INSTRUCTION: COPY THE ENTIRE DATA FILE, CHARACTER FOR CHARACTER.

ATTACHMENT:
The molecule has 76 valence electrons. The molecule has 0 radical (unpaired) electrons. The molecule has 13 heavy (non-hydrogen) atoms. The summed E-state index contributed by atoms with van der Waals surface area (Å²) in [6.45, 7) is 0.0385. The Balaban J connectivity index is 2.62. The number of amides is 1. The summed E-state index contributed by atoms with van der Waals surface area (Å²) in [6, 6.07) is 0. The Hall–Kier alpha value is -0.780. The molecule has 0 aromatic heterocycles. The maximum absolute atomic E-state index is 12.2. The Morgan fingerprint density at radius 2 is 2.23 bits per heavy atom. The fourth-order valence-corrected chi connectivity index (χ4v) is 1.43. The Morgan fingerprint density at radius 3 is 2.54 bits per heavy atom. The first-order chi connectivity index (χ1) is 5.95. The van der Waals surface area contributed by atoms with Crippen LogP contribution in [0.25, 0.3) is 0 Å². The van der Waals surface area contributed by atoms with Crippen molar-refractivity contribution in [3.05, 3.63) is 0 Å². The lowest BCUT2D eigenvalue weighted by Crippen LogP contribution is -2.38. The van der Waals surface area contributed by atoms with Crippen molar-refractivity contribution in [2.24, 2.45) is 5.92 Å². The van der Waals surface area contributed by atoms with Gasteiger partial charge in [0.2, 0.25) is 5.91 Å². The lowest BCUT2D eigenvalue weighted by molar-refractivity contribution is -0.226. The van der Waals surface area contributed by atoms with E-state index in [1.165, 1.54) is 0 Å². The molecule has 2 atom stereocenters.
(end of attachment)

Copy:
The molecule has 76 valence electrons. The molecule has 0 radical (unpaired) electrons. The molecule has 13 heavy (non-hydrogen) atoms. The summed E-state index contributed by atoms with van der Waals surface area (Å²) in [6.45, 7) is 0.0385. The Balaban J connectivity index is 2.62. The number of amides is 1. The summed E-state index contributed by atoms with van der Waals surface area (Å²) in [6, 6.07) is 0. The Hall–Kier alpha value is -0.780. The molecule has 0 aromatic heterocycles. The maximum absolute atomic E-state index is 12.2. The Morgan fingerprint density at radius 2 is 2.23 bits per heavy atom. The fourth-order valence-corrected chi connectivity index (χ4v) is 1.43. The Morgan fingerprint density at radius 3 is 2.54 bits per heavy atom. The first-order chi connectivity index (χ1) is 5.95. The van der Waals surface area contributed by atoms with Crippen LogP contribution in [0.25, 0.3) is 0 Å². The van der Waals surface area contributed by atoms with Crippen molar-refractivity contribution in [3.05, 3.63) is 0 Å². The lowest BCUT2D eigenvalue weighted by Crippen LogP contribution is -2.38. The van der Waals surface area contributed by atoms with Crippen molar-refractivity contribution in [2.24, 2.45) is 5.92 Å². The van der Waals surface area contributed by atoms with Gasteiger partial charge in [0.2, 0.25) is 5.91 Å². The lowest BCUT2D eigenvalue weighted by molar-refractivity contribution is -0.226. The van der Waals surface area contributed by atoms with E-state index in [1.165, 1.54) is 0 Å². The molecule has 2 atom stereocenters.